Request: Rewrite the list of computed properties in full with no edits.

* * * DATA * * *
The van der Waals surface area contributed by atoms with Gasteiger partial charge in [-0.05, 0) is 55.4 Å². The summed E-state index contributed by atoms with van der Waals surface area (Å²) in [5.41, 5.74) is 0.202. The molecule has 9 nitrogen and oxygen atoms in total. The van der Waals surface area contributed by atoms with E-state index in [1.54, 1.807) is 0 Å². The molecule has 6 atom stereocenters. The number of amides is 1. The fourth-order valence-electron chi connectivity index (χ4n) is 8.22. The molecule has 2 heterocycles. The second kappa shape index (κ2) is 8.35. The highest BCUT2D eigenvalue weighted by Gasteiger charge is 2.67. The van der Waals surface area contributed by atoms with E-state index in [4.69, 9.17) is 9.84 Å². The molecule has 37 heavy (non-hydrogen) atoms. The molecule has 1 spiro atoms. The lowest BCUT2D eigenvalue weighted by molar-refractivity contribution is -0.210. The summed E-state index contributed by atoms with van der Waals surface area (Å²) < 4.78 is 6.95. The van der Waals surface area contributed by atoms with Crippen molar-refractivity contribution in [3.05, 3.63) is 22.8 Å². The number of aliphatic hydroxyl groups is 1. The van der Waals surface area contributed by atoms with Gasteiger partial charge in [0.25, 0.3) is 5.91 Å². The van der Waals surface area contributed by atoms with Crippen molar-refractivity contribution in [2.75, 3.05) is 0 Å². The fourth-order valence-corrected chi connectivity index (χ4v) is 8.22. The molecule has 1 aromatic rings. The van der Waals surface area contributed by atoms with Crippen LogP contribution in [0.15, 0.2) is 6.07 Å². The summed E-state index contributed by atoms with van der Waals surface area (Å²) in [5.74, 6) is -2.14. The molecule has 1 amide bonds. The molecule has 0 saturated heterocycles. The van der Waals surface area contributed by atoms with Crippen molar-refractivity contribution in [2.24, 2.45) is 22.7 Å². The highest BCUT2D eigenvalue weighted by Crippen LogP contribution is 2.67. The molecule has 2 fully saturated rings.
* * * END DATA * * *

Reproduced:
The van der Waals surface area contributed by atoms with Gasteiger partial charge in [-0.05, 0) is 55.4 Å². The summed E-state index contributed by atoms with van der Waals surface area (Å²) in [5.41, 5.74) is 0.202. The molecule has 9 nitrogen and oxygen atoms in total. The van der Waals surface area contributed by atoms with E-state index in [1.54, 1.807) is 0 Å². The molecule has 6 atom stereocenters. The number of amides is 1. The fourth-order valence-electron chi connectivity index (χ4n) is 8.22. The molecule has 2 heterocycles. The second kappa shape index (κ2) is 8.35. The highest BCUT2D eigenvalue weighted by Gasteiger charge is 2.67. The van der Waals surface area contributed by atoms with E-state index in [4.69, 9.17) is 9.84 Å². The molecule has 37 heavy (non-hydrogen) atoms. The molecule has 1 spiro atoms. The lowest BCUT2D eigenvalue weighted by molar-refractivity contribution is -0.210. The summed E-state index contributed by atoms with van der Waals surface area (Å²) < 4.78 is 6.95. The van der Waals surface area contributed by atoms with Crippen molar-refractivity contribution in [3.05, 3.63) is 22.8 Å². The number of aliphatic hydroxyl groups is 1. The van der Waals surface area contributed by atoms with Gasteiger partial charge in [0.25, 0.3) is 5.91 Å². The van der Waals surface area contributed by atoms with Crippen molar-refractivity contribution in [2.75, 3.05) is 0 Å². The fourth-order valence-corrected chi connectivity index (χ4v) is 8.22. The molecule has 1 aromatic rings. The van der Waals surface area contributed by atoms with Crippen LogP contribution in [0.15, 0.2) is 6.07 Å². The summed E-state index contributed by atoms with van der Waals surface area (Å²) in [5.74, 6) is -2.14. The molecule has 1 amide bonds. The molecule has 0 saturated heterocycles. The van der Waals surface area contributed by atoms with Crippen molar-refractivity contribution in [2.24, 2.45) is 22.7 Å². The highest BCUT2D eigenvalue weighted by Crippen LogP contribution is 2.67. The molecule has 2 fully saturated rings.